The Issue of Incorrect Information in Spousal or Child Support Income Executions
When a couple enter a divorce proceeding, there are countless complex issues to think about. Aside from things like equitable distribution and debt management, the parties will also need to consider issues like child support for the custodial parent, and spousal support or maintenance for the less-monied individual. Spousal or child support can be delivered to ensure that the end of a marriage won't stop one of the parties involved, or their children from living a healthy and happy lifestyle. As a divorce attorney, Mr. Darren M. Shapiro is on-hand for residents of Long Island and New York to help them either fight for their right to support in litigation or agree on support circumstances through settlement negotiations between lawyers or mediation and collaborative law.
In any divorce case, the New York Court will eventually make a determination for maintenance (alimony), spousal support, and/or child support, taking the circumstances of the couple in question into consideration. In some circumstances, child custody lawyers like Mr. Shapiro have worked with parties who are awarded both spousal support and child support. For some individuals, the court's decision regarding how support should be awarded is very important, because it determines what their quality of life will be like at the end of a marriage. Of course, the determination also has a significant impact on the spouse that will be paying the support, as it means that they have another thing to budget for when they start their new life.
While the court will consider various pieces of information when making a decision about spousal or child support, the question for many couples who work with Mr. Shapiro and divorce lawyers like him, is what happens if some of the information the court was given wasn't correct? Another common question is "What can be done if the court makes a decision about child or spousal support without addressing all of the relevant information available?" In these circumstances, New York family law allows for the adversely affected individual to bring the issue to the attention of the court, under the New York Civil Practice Law and Rules. Article 52, section 5241e determines that the wronged party can claim that the determination of the court was made according to a "mistake of fact".What is a Mistake of Fact in Family Law?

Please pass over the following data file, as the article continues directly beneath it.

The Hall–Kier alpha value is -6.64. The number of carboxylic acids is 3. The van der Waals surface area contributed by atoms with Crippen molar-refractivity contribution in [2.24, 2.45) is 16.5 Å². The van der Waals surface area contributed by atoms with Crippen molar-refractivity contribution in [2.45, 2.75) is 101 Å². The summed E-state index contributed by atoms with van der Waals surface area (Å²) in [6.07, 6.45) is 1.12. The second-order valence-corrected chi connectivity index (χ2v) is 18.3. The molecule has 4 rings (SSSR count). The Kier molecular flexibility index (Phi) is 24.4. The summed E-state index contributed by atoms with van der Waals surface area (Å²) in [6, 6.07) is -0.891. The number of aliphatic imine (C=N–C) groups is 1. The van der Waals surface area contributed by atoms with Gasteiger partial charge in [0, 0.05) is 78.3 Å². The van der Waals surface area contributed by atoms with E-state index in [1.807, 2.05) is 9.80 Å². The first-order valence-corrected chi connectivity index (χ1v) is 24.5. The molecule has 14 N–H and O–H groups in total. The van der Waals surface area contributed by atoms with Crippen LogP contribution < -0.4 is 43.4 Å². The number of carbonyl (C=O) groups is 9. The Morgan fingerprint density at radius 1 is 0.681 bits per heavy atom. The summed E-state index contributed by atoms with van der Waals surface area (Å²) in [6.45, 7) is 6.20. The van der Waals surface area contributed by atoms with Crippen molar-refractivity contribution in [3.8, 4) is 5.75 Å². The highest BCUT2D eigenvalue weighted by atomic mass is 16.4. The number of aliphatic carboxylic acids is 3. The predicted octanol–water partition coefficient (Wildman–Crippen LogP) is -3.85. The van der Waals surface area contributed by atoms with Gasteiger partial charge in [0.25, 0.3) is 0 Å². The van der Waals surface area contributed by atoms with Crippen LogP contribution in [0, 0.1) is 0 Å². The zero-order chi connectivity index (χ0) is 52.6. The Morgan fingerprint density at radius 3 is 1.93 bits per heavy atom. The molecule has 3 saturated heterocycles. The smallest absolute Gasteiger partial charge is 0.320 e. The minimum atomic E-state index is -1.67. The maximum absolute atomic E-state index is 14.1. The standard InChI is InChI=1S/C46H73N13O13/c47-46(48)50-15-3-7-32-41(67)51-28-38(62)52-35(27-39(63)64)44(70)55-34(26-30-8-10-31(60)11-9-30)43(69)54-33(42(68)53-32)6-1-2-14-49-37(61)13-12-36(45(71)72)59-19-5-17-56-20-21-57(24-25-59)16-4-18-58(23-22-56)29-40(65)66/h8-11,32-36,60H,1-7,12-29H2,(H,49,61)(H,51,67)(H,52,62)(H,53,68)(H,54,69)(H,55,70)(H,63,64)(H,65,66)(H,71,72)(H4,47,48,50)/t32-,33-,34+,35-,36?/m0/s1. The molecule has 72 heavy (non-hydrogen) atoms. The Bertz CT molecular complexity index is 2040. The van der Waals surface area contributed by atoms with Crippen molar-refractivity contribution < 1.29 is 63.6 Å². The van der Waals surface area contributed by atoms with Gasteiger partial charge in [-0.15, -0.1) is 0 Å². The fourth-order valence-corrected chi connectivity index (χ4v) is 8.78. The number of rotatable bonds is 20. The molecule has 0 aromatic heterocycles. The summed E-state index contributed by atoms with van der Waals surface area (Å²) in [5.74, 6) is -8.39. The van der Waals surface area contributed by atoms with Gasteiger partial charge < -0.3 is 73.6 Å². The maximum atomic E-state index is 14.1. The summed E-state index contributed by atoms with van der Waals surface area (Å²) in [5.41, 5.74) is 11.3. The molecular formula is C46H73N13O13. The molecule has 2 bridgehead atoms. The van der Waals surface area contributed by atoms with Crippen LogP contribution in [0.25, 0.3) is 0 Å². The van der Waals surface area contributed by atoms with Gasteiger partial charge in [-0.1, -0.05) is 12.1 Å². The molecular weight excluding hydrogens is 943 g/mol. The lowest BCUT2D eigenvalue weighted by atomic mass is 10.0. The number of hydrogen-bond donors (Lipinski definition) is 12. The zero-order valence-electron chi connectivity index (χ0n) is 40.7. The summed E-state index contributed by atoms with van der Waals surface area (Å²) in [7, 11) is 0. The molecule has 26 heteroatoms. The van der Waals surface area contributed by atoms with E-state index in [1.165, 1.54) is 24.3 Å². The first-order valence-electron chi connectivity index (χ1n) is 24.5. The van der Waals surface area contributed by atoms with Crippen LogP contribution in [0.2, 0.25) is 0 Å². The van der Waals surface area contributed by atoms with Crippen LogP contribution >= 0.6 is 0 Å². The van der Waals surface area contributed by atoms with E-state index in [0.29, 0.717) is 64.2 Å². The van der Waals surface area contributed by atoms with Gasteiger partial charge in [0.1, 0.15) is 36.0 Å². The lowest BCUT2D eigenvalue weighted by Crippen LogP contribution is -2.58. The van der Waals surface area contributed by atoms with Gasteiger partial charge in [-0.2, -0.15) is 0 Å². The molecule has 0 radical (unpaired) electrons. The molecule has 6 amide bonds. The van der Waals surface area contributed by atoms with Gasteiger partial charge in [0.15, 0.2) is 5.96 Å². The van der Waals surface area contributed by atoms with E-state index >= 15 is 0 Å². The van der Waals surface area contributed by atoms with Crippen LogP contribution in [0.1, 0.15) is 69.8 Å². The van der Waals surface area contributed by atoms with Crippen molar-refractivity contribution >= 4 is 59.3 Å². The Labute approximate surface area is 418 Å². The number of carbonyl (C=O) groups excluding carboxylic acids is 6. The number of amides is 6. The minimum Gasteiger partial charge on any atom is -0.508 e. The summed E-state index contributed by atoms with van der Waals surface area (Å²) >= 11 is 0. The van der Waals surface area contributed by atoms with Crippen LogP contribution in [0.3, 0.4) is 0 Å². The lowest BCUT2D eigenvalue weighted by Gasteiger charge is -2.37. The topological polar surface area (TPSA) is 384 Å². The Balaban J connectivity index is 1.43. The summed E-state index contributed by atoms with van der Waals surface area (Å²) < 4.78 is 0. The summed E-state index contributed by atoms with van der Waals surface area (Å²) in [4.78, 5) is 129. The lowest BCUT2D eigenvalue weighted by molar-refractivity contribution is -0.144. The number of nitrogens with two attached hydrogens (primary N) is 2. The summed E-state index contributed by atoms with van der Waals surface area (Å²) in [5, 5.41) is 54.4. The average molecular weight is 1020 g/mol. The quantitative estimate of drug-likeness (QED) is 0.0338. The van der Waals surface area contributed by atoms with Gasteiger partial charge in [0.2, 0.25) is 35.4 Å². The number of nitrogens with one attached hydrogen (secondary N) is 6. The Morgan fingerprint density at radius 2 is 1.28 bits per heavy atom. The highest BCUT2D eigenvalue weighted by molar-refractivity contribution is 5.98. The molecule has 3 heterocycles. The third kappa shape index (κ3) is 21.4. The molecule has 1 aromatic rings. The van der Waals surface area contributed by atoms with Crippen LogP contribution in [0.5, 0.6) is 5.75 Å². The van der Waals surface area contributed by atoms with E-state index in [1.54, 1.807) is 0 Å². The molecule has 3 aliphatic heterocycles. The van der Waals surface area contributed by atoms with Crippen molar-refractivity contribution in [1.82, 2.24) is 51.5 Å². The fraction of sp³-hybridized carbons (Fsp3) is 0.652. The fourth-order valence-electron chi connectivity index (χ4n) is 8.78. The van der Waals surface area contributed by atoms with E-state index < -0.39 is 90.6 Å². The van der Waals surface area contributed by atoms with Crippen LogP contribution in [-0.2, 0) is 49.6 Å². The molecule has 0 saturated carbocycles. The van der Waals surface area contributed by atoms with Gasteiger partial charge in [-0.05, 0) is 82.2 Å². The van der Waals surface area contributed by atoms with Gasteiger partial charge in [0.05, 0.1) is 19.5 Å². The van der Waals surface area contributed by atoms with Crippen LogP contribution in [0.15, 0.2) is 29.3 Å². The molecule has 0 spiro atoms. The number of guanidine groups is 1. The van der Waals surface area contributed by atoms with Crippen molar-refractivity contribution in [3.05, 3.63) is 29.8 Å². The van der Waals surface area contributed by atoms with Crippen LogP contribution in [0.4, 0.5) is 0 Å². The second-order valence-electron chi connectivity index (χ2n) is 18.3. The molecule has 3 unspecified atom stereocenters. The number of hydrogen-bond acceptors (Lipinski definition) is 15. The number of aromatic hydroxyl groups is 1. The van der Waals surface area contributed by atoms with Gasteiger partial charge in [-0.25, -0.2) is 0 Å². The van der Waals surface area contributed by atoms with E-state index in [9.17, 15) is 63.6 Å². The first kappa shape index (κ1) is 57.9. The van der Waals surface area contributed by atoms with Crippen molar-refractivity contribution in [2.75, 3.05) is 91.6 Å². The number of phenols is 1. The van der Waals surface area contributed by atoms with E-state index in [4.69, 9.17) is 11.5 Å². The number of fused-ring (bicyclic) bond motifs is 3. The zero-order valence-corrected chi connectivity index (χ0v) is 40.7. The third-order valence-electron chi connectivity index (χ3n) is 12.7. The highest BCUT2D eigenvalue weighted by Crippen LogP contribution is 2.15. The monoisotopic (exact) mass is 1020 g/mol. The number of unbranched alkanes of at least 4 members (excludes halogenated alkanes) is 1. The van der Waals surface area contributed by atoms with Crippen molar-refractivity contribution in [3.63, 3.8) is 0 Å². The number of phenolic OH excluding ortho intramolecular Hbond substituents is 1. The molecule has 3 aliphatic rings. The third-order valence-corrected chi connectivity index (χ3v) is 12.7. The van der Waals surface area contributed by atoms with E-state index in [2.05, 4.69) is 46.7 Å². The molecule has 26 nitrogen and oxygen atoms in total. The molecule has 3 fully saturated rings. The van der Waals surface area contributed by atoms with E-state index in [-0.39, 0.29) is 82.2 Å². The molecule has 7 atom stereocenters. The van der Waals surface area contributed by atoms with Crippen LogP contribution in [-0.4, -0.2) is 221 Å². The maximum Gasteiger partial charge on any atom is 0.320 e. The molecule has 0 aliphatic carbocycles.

It's the role of divorce attorneys like Mr. Shapiro to present all the information given to him by a party in a divorce case to the court in such a way that it serves the client's best interests. However, even when all attorneys involved do their best to present the right information to the courts, errors might occur which lead to a "mistake of fact". In legal terms, a mistake of fact is a situation defined as an "error" in the amount of arrears or current support that has been ordered for an individual in a divorce case. Most commonly, the mistake is related to the amount of the support the court chooses to give the payee spouse.
If a "wronged" individual wants to bring a "mistake of fact" to the attention of the New York Support Collection Unit with the help of their divorce attorney or child support lawyer, then they are required to file an objection within 15 days of the time when the income execution was served. Depending on the nature or "procedural posture" of the circumstances in question, the client will be required to file an objection within either a court that has jurisdiction over that case or the local court that's close to them.
When a divorce party comes to the court with their objection and a "mistake of fact" statement prepared by a divorce attorney like Mr. Shapiro, they will also be allowed to provide supporting documents that help to prove that something has gone wrong. After the document has been filed, the agency that receives the objection, or the court in question will have a total of 45 days in which they can change their opinion on the order.Dealing with Mistaken Support Income Executions
The complex nature of child and spousal support means that if the party involved in a divorce who believes that the order is wrong fails to provide an objection within the fifteen-day time, or the objection is overruled by the agency or authority responsible for looking at the document, the original order will simply come into play. When that order is effective, the only way a divorcing party can argue for a change to the spousal or child support they've been given is by proving a significant change in circumstances with the help of their divorce attorney.
If you're located in New York or Long Island, and you believe that you're dealing with a support order that's affected by a "mistake of fact" make sure that you reach out to an experienced attorney like Mr. Darren M. Shapiro as quickly as possible to find out what you can do about your circumstances. Mr. Shapiro is equipped to act fast on the behalf of his clients and ensure their rights are protected. To schedule your free consultation, reach out today through our online form, or over the phone at (516) 333-6555.